Hillary Clinton is right: Some nominations don't get settled until June - or later. Consider 1972, when Hillary Rodham worked on Sen. George McGovern's campaign
Hillary Clinton is right: Some nominations don't get settled until June - or later. Consider 1972, when Hillary Rodham worked on Sen. George McGovern's campaign.
McGovern's campaign manager, a brilliant young man named Gary Hart, had helped write the delegate selection rules and he knew how to use them. He ran an insurgent campaign, built on young anti-Vietnam War activists, dedicated to wresting the Democratic Party away from union bosses and big city machines.
California was a winner-take-all primary that June, so even though McGovern won just 55 percent of the vote, he grabbed all 273 delegates. Those delegates put him over the top, but his opponents, led by Hubert Humphrey, wouldn't concede. Humphrey had won more popular votes than McGovern, they argued. McGovern was too liberal to win in November. A "Stop McGovern" campaign - spearheaded by a little-known Georgian named Jimmy Carter - challenged the rules, demanding California's delegates be awarded proportionally.
"They carried the battle all the way to the convention floor," McGovern recalled in a recent New York Times oped column. "I was on the telephone night and day, calling delegates and asking them not to change the rules after the votes were in. My campaign staff and I staggered into the convention exhausted. We had spent almost no time preparing the convention agenda or selecting and vetting a running mate."
The convention was a disaster. McGovern made his acceptance speech at 3 a.m. McGovern had wanted Ted Kennedy to be his vice-presidential candidate, but Kennedy turned him down. McGovern turned to Sen. Tom Eagleton of Missouri, who was later discovered to have had mental illness treatment and was replaced on the ticket. McGovern lost to incumbent Richard Nixon in a landslide of historic proportions.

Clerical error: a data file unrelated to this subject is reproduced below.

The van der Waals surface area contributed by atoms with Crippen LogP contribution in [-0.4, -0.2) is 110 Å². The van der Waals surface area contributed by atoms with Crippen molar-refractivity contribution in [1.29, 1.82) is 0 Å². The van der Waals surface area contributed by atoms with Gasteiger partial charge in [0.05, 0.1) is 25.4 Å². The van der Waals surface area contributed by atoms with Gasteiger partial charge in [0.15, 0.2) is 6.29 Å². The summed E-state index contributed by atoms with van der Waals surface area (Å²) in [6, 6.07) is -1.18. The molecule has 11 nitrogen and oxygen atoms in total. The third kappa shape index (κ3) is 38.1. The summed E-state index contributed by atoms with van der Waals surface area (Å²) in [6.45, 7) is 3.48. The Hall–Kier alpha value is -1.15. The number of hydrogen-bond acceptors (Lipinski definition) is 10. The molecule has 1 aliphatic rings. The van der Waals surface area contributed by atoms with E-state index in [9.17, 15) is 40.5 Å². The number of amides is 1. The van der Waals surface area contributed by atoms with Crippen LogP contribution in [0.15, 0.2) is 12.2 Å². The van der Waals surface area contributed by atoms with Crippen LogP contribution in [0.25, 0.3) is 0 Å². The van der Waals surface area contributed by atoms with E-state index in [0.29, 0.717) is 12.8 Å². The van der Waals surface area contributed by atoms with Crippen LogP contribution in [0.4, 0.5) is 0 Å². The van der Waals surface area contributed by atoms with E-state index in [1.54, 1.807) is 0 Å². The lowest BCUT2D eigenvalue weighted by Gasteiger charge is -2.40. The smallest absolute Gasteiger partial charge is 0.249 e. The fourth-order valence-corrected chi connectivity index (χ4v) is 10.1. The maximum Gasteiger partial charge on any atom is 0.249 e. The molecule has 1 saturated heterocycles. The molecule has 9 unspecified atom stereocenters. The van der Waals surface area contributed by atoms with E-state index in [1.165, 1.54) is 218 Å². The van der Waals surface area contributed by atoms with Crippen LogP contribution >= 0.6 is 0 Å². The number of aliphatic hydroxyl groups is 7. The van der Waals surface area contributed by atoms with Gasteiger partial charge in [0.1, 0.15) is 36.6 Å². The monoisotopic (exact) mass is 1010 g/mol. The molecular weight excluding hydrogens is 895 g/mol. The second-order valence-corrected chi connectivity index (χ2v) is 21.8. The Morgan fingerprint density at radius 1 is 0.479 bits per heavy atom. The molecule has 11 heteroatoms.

One result of that defeat: the Democrats invented "superdelegates," - elected officials and party brass who would automatically be seated at the convention - to provide a voice for the party establishment and to keep insurgent campaigns from ever again driving the party off a cliff.
Today's Democrats have good reason to want to avoid another fight over rules that goes all the way to the convention floor. That's why some compromise on the Michigan and Florida delegations was expected to come out of yesterday's Rules Committee meeting.
It will probably involve seating half the delegates or giving them each half-votes. That's the sanction Terry McAuliffe, who is Clinton's campaign chair, threatened to impose on Michigan delegates when that state considered moving up its primary in 2004, back when McAuliffe was chairman of the Democratic National Committee.
Obama can afford to be gracious. As of Friday, he was 42 delegates short of clinching the nomination, and even if including Florida and Michigan moves the finish line, he'll still be about 200 delegates closer to it than Clinton.
Clinton's fast-fading hope is that superdelegates will become convinced she's the stronger candidate and flock to her, but they've been trickling in Obama's direction for months. Obama may have started with an insurgent campaign, but he's now got at least as much of the party establishment on his side as she does.
The disastrous convention of 1972 - along with the similarly fractious conventions in 1968 and 1980 - still haunt senior Democrats. They want the August convention in Denver to be a well-staged infomercial, not a bare-knuckled brawl.
That's why Howard Dean, Nancy Pelosi and Harry Reid are leaning on uncommitted superdelegates to announce their decisions this week, after Tuesday's last two primaries. Dean, chairman of the Democratic National Committee, will press the superdelegates who are party officials. Reid, the Senate Majority leader, and Pelosi, the House speaker, will lean on their members to choose sides.
Not all will choose Obama, but most of them will, and as they do so, they will shower Hillary Clinton with love and admiration. Dean and Pelosi, who will chair the convention, will offer her a prime-time speech. Reid may offer her a plum Senate assignment - with some Democrats suggesting she'd make a good majority leader. Obama would be wise not to offer her the vice-presidency, but a Cabinet post isn't out of the question.
"By this time next week, it will all be over," Reid said Thursday, and most Democrats - even many Clinton supporters - hope it's true.
This isn't 1972, when Americans were divided by war, when generations were divided by culture and when Democrats were torn between the establishment and the insurgents. It's 2008, a year that began with Democrats pleased with their cast of contenders and should end with a party headed toward November with the wind at its back.
The primary campaign is ending amid exhaustion and bitterness, with both candidates bruised. But it is ending - or should be, at least - with time to heal before the convention.
Rick Holmes, opinion editor of the MetroWest Daily News, blogs at Holmes & Co. (http://blogs.townonline.com/holmesandco). He can be reached at firstname.lastname@example.org.